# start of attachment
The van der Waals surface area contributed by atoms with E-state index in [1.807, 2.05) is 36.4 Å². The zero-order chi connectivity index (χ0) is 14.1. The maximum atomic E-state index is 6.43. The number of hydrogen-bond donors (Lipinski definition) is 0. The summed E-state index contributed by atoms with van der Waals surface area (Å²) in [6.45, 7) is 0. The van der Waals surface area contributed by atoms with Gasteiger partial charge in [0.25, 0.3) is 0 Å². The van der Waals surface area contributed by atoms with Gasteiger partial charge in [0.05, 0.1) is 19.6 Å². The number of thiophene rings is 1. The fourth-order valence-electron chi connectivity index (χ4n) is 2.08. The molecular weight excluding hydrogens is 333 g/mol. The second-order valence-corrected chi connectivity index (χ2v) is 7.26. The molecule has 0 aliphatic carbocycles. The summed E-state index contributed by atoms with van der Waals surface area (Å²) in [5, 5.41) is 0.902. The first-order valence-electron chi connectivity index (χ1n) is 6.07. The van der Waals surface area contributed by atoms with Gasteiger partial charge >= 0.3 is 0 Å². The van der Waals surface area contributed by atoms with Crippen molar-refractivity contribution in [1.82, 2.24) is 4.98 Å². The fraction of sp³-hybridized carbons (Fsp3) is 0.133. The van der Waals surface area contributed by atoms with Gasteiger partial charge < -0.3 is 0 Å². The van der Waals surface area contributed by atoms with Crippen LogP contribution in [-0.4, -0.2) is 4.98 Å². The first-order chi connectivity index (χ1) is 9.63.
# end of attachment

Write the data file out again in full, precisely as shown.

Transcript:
The van der Waals surface area contributed by atoms with E-state index in [1.807, 2.05) is 36.4 Å². The zero-order chi connectivity index (χ0) is 14.1. The maximum atomic E-state index is 6.43. The number of hydrogen-bond donors (Lipinski definition) is 0. The summed E-state index contributed by atoms with van der Waals surface area (Å²) in [6.45, 7) is 0. The van der Waals surface area contributed by atoms with Gasteiger partial charge in [0.25, 0.3) is 0 Å². The van der Waals surface area contributed by atoms with Gasteiger partial charge in [0.05, 0.1) is 19.6 Å². The number of thiophene rings is 1. The fourth-order valence-electron chi connectivity index (χ4n) is 2.08. The molecular weight excluding hydrogens is 333 g/mol. The second-order valence-corrected chi connectivity index (χ2v) is 7.26. The molecule has 0 aliphatic carbocycles. The summed E-state index contributed by atoms with van der Waals surface area (Å²) in [5, 5.41) is 0.902. The first-order valence-electron chi connectivity index (χ1n) is 6.07. The van der Waals surface area contributed by atoms with Gasteiger partial charge >= 0.3 is 0 Å². The van der Waals surface area contributed by atoms with Crippen molar-refractivity contribution in [1.82, 2.24) is 4.98 Å². The fraction of sp³-hybridized carbons (Fsp3) is 0.133. The van der Waals surface area contributed by atoms with Gasteiger partial charge < -0.3 is 0 Å². The van der Waals surface area contributed by atoms with Crippen LogP contribution in [-0.4, -0.2) is 4.98 Å². The first-order chi connectivity index (χ1) is 9.63.